Beny Steinmetz to fight fresh Guinea iron ore bribery charges as Swiss launch indictment

Beny Steinmetz

MINING entrepreneur, Beny Steinmetz, is to fight Swiss corruption charges related to long-standing claims he paid bribes in order to win mining licences for Guinea’s iron ore resources.

Citing the Israeli billionaire’s lawyer, Marc Bonnant, Reuters said the charges would be disproved just as Guinea stepped back from charging Steinmetz on similar claims. “His defence is simple, he absolutely contests all the charges against him,” said Bonnant.

Geneva prosecutors’ indictment of the diamond trader and two others this week revives a headache that appeared to have eased this year when Beny Steinmetz Group Resources (BSGR) walked away from a giant iron ore project in the West African nation, said Reuters.

BSGR abandoned the Simandou project as part of a settlement announced in February ending a long-running dispute, the company and Guinea’s government said at the time.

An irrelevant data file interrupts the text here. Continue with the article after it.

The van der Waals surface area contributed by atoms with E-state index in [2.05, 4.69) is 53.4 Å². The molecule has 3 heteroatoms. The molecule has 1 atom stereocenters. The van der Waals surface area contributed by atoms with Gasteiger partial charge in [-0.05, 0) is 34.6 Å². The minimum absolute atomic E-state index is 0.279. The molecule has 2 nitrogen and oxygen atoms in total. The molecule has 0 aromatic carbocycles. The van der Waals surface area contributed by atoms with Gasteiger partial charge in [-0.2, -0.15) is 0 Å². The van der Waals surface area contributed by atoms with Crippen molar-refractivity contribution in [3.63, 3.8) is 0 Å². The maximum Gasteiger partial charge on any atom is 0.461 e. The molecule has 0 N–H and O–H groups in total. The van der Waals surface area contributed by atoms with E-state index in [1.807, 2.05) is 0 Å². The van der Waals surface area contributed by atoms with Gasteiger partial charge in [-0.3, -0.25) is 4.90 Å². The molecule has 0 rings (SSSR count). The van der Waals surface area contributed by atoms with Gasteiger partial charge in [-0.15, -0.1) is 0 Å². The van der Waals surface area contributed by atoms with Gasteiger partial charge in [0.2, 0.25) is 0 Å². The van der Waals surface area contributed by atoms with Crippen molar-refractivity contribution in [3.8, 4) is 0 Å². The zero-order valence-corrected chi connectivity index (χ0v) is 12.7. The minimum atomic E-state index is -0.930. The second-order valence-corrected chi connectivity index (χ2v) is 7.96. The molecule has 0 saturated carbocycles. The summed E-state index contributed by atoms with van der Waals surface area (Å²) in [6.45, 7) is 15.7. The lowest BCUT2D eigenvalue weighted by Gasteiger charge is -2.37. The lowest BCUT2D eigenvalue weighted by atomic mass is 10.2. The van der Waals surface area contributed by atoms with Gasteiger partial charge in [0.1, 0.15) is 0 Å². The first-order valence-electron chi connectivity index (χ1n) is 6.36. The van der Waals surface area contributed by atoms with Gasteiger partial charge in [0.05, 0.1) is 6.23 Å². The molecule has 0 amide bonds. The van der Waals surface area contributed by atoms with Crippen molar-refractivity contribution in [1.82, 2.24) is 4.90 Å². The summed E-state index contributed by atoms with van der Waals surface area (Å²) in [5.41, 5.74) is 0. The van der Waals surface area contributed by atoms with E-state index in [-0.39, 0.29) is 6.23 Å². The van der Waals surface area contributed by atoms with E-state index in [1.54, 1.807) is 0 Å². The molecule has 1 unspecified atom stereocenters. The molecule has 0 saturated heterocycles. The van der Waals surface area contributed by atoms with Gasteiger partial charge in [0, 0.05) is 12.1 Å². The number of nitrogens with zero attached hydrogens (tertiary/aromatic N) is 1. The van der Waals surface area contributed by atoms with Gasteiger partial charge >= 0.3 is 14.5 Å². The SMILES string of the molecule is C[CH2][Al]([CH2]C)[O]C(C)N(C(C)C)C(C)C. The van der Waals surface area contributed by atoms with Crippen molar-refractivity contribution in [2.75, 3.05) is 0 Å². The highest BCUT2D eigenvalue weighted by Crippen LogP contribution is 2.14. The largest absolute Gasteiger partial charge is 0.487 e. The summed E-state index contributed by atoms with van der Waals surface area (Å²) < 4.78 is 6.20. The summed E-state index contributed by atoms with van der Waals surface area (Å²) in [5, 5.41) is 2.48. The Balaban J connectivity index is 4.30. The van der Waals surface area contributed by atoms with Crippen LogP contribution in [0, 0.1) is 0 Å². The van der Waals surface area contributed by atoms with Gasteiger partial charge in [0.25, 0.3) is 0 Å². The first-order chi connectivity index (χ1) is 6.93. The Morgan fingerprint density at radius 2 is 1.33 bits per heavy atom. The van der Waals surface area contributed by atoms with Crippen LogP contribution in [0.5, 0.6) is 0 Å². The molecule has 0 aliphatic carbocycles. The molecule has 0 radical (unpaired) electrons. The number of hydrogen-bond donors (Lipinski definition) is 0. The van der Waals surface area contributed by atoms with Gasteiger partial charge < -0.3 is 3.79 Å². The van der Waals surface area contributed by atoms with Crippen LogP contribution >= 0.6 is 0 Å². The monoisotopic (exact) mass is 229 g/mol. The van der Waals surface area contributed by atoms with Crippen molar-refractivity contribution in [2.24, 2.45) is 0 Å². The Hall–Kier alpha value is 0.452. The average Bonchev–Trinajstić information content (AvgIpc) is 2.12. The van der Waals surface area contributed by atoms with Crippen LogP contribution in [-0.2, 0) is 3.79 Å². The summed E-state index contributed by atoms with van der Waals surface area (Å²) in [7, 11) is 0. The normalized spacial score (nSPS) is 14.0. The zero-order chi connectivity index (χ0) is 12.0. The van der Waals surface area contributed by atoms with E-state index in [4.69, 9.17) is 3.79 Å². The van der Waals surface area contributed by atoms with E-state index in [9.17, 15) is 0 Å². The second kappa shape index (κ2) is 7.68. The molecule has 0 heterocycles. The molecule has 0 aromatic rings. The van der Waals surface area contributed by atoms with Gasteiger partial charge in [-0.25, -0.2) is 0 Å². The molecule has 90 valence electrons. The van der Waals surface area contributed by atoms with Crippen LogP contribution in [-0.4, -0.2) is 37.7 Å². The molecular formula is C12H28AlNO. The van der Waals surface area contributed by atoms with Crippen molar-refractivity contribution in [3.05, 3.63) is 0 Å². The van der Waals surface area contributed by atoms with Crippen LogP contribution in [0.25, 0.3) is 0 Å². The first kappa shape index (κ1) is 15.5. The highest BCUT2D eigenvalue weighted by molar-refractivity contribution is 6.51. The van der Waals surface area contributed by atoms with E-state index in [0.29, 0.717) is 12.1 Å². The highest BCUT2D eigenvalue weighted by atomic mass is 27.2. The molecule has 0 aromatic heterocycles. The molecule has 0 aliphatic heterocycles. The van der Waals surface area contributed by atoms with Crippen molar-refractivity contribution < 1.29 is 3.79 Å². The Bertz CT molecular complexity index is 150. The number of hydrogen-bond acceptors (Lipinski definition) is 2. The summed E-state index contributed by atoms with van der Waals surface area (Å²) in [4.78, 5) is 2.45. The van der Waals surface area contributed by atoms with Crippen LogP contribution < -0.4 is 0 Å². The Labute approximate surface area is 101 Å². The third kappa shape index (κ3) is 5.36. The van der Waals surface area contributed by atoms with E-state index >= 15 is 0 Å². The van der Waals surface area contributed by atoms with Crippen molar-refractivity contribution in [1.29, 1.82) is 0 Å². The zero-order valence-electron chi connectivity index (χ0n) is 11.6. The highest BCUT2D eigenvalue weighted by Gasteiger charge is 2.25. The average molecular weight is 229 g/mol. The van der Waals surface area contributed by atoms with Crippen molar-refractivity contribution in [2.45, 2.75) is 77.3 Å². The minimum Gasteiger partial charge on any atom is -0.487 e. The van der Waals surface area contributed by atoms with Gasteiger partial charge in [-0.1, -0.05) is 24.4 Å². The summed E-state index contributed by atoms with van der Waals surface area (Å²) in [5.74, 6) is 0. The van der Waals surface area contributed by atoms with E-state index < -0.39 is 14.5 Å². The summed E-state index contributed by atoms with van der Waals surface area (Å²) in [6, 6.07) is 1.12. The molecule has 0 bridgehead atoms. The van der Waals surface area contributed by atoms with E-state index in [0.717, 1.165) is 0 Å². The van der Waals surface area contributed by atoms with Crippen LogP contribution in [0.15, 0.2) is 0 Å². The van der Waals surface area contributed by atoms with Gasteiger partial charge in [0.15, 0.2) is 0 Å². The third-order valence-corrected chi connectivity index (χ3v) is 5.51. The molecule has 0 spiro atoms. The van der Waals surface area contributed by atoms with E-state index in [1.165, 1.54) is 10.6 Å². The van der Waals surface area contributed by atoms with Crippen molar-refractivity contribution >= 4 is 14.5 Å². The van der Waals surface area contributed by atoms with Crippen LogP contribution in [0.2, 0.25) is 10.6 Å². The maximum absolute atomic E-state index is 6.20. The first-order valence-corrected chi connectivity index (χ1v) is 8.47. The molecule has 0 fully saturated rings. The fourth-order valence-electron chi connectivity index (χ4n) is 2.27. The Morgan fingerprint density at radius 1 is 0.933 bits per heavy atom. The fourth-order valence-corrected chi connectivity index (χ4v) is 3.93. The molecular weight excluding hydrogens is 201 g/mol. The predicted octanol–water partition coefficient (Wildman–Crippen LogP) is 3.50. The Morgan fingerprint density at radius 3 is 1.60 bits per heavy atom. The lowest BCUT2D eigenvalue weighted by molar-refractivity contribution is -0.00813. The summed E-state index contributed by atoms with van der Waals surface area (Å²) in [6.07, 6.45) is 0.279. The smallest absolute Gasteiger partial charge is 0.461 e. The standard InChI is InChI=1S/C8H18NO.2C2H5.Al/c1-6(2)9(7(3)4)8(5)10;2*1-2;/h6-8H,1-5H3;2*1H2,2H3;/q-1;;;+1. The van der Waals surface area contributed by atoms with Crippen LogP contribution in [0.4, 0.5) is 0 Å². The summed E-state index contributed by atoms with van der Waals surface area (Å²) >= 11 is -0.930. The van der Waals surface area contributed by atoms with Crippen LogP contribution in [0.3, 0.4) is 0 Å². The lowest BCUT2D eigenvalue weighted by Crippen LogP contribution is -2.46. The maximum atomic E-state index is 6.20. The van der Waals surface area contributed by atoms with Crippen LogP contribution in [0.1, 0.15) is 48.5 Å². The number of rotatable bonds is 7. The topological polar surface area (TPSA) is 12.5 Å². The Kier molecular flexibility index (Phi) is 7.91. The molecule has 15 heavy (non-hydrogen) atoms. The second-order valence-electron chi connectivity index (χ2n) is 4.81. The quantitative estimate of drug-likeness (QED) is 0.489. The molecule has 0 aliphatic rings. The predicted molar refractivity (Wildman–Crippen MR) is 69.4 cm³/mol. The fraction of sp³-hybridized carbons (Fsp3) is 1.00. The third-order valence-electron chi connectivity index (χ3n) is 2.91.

Claudio Mascotto, a Geneva prosecutor, said he was seeking prison terms of two to 10 years for Steinmetz and two associates over the alleged payment of $10m in bribes for mining licences between 2005 and 2010.

“They have no basis in the facts or in law,” said Bonnant of the charges. “Just as the Guinea government has backtracked on its claims, here too it will be proven that there was no wrongdoing in Steinmetz’s activities,” a spokesman for Steinmetz added.

“It should be emphasised that the investigation was launched in Switzerland at the request of the Guinea government, and under international arbitration Guinea has retracted its claims, which is why these are baseless charges,” the spokesman said.

Guinea’s mines minister, Abdoulaye Magassouba, told Reuters that the government was not involved in trying to prosecute Steinmetz, given February’s agreement.

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